Carlos Puebla

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Carlos Manuel Puebla (11 September 1917, Manzanillo – 12 July 1989, Havana) was a Cuban singer, guitarist, and composer. He was a member of the old trova movement who specialized in boleros and nationalistic songs.

Biography[edit]

Born into a modest family, he did several types of manual jobs during his youth (carpenter, mechanic, sugarcane worker, shoemaker), but quickly became interested in music, and especially in the guitar. He learned how to play the instrument by himself, but he did study harmony and theory of music.[1]

He began composing during the 1930s, and met with a certain amount of popularity in his native city. He recorded with his group Los Tradicionales, formed in 1953. From 1962 he was a regular performer in La Bodeguita del medio, a bar-restaurant in Old Havana which was a favourite haunt of Cuban and foreign intellectuals.[2]

Politically he stood beside Fidel Castro before the 1959 Revolution. In 1961, he went on tour in several countries with his musicians. His music, as well as his political activity, turned his concerts into a success. He was thenceforth called El Cantor de la Revolución (the singer of the revolution) and other world tours followed. More than an ambassador for Cuban music, he was an ambassador for Cuba. In 1965, the night after Fidel Castro's speech announcing Che Guevara's departure from the government, Puebla, seized by passion, composed what would become his most celebrated work, Hasta Siempre, Comandante, a true declaration of love for and hope in Che.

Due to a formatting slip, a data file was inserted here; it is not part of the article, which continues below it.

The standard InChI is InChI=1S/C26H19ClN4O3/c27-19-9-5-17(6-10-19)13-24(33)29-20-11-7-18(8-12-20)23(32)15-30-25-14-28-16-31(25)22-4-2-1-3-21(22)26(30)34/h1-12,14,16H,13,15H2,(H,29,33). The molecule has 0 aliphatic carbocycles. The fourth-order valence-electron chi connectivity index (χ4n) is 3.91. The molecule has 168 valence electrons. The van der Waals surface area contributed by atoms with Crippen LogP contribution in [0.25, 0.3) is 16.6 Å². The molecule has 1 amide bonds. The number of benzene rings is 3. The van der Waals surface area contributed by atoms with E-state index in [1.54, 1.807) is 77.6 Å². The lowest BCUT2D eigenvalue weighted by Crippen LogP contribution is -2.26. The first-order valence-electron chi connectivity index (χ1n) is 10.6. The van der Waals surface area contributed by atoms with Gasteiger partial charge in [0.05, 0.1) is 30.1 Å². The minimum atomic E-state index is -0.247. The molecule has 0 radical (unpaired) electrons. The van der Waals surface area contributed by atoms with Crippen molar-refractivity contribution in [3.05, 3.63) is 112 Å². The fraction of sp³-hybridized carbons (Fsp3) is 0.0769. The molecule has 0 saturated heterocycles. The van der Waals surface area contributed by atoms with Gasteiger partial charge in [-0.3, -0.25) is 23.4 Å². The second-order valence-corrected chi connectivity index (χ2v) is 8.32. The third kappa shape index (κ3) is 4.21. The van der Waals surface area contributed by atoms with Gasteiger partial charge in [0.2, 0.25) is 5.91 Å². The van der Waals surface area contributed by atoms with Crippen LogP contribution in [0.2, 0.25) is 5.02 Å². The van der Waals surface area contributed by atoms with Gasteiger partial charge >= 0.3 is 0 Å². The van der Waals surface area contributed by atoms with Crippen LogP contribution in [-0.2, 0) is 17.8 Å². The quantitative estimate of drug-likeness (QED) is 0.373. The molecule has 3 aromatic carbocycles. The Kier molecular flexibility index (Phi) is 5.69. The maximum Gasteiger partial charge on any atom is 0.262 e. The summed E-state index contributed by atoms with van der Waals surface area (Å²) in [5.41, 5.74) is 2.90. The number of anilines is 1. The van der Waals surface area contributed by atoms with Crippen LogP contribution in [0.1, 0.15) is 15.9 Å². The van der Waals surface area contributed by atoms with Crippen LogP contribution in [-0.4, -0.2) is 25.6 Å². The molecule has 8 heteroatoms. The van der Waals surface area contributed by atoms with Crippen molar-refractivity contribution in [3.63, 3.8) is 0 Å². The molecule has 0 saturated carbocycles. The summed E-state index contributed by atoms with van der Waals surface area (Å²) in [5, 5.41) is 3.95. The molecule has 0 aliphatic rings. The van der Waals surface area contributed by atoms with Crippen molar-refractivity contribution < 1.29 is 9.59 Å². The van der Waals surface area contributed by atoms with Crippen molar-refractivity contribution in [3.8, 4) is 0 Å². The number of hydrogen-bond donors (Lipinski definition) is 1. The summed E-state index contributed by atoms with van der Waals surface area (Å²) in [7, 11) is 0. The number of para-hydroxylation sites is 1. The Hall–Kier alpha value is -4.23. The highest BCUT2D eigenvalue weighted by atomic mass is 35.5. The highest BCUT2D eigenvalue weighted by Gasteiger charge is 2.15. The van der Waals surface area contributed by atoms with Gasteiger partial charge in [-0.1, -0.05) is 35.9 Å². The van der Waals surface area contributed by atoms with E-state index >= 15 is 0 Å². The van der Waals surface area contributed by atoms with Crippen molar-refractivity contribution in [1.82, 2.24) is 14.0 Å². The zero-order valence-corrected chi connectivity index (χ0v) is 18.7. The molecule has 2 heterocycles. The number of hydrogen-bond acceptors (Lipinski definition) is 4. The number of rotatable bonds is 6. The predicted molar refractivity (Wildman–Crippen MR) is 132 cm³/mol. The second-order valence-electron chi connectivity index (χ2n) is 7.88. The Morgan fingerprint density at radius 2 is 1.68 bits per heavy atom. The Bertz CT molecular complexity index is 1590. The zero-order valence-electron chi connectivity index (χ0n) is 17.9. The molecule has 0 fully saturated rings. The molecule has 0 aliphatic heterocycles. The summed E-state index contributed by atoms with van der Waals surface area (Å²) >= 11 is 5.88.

On 12 July 1989, he died in Havana after a long illness. His ashes were transferred to the cemetery of his native city five years later. A plaque there reads: yo soy ésto que soy, un simple trovador que canta ("I am what I am, a simple troubadour who sings").

Works[edit]

Puebla began by writing love songs, such as Quiero hablar contigo (I'd like to talk with you), Este amor de nosotros (~This love of ours), Serenata cubana, Canción definitiva, Qué sé yo and Te vieron con él, which later became successes, and also Cuenta conmigo, Quién se lo iba a imaginar and Hay que decir adiós, popularised by the duo Claro and Mario.

From the beginning of the 1950s, he sang of the difficult living conditions of his people and challenged Batista's dictatorship with such songs as Plan de machete, Este es mi pueblo and Pobre de mi Cuba. His lyrics were serious and direct. The 1959 Revolution inspired him to write new songs, such as Y en eso llegó Fidel (~And into that arrived Fidel), Fidel y La OEA (Fidel and the Organization of American States) Procura venir el paz (~Try to get peace, Yankees go home!, La Reforma Agraria (Agricultural reform), Duro con él, Ya ganamos la pelea (We already won the fight.) and Son de la alfabetización.

His most famous song, Hasta Siempre, Comandante, has been covered by dozens of artists from all over the world, notably in France, by Nathalie Cardone and Los Calchakis, although this last one is wrongly attributed to Buena Vista Social Club.

References[edit]

  1. ^ Orovio, Helio 2004. Cuban music from A to Z. Duke University, Durham NC. p170
  2. ^ Díaz Ayala, Cristóbal 1981. Música cubana del Areyto a la Nueva Trova. 2nd rev ed, Cubanacan, San Juan P.R. p272

External links[edit]